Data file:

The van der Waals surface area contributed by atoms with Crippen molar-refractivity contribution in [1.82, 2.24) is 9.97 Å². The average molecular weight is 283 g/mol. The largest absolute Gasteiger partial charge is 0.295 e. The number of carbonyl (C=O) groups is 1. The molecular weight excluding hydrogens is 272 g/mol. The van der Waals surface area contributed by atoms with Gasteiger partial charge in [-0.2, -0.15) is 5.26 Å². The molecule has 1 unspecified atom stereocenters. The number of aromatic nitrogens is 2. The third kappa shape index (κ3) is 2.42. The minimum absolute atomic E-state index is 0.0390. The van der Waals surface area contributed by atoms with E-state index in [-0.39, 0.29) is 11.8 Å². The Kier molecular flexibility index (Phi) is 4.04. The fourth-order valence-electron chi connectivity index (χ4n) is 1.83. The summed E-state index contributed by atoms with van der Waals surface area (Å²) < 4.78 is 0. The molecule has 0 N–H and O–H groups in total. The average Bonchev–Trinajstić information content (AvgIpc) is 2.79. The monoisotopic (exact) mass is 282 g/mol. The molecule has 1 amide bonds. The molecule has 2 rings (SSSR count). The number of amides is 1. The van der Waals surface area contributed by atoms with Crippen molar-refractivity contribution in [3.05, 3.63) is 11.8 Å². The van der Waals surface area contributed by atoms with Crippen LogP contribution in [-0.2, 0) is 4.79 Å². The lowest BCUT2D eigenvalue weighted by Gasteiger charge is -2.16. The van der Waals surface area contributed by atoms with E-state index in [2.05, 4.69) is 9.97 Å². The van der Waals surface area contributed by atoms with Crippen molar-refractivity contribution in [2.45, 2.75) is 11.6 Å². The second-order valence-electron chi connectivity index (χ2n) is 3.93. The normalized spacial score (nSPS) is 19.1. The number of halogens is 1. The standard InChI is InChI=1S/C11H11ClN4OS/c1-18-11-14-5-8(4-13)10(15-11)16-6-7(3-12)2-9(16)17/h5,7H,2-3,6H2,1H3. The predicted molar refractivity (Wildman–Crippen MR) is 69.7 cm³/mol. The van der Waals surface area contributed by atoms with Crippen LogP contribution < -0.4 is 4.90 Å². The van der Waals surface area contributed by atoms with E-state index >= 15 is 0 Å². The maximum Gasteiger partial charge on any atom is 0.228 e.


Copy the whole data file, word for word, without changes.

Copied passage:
The van der Waals surface area contributed by atoms with Crippen molar-refractivity contribution in [1.82, 2.24) is 9.97 Å². The average molecular weight is 283 g/mol. The largest absolute Gasteiger partial charge is 0.295 e. The number of carbonyl (C=O) groups is 1. The molecular weight excluding hydrogens is 272 g/mol. The van der Waals surface area contributed by atoms with Gasteiger partial charge in [-0.2, -0.15) is 5.26 Å². The molecule has 1 unspecified atom stereocenters. The number of aromatic nitrogens is 2. The third kappa shape index (κ3) is 2.42. The minimum absolute atomic E-state index is 0.0390. The van der Waals surface area contributed by atoms with E-state index in [-0.39, 0.29) is 11.8 Å². The Kier molecular flexibility index (Phi) is 4.04. The fourth-order valence-electron chi connectivity index (χ4n) is 1.83. The summed E-state index contributed by atoms with van der Waals surface area (Å²) < 4.78 is 0. The molecule has 0 N–H and O–H groups in total. The average Bonchev–Trinajstić information content (AvgIpc) is 2.79. The monoisotopic (exact) mass is 282 g/mol. The molecule has 1 amide bonds. The molecule has 2 rings (SSSR count). The number of amides is 1. The van der Waals surface area contributed by atoms with Crippen molar-refractivity contribution in [3.05, 3.63) is 11.8 Å². The van der Waals surface area contributed by atoms with Crippen LogP contribution in [-0.2, 0) is 4.79 Å². The lowest BCUT2D eigenvalue weighted by Gasteiger charge is -2.16. The van der Waals surface area contributed by atoms with E-state index in [2.05, 4.69) is 9.97 Å². The van der Waals surface area contributed by atoms with Crippen molar-refractivity contribution in [2.45, 2.75) is 11.6 Å². The second-order valence-electron chi connectivity index (χ2n) is 3.93. The normalized spacial score (nSPS) is 19.1. The number of halogens is 1. The standard InChI is InChI=1S/C11H11ClN4OS/c1-18-11-14-5-8(4-13)10(15-11)16-6-7(3-12)2-9(16)17/h5,7H,2-3,6H2,1H3. The predicted molar refractivity (Wildman–Crippen MR) is 69.7 cm³/mol. The van der Waals surface area contributed by atoms with Crippen LogP contribution < -0.4 is 4.90 Å². The van der Waals surface area contributed by atoms with E-state index >= 15 is 0 Å². The maximum Gasteiger partial charge on any atom is 0.228 e.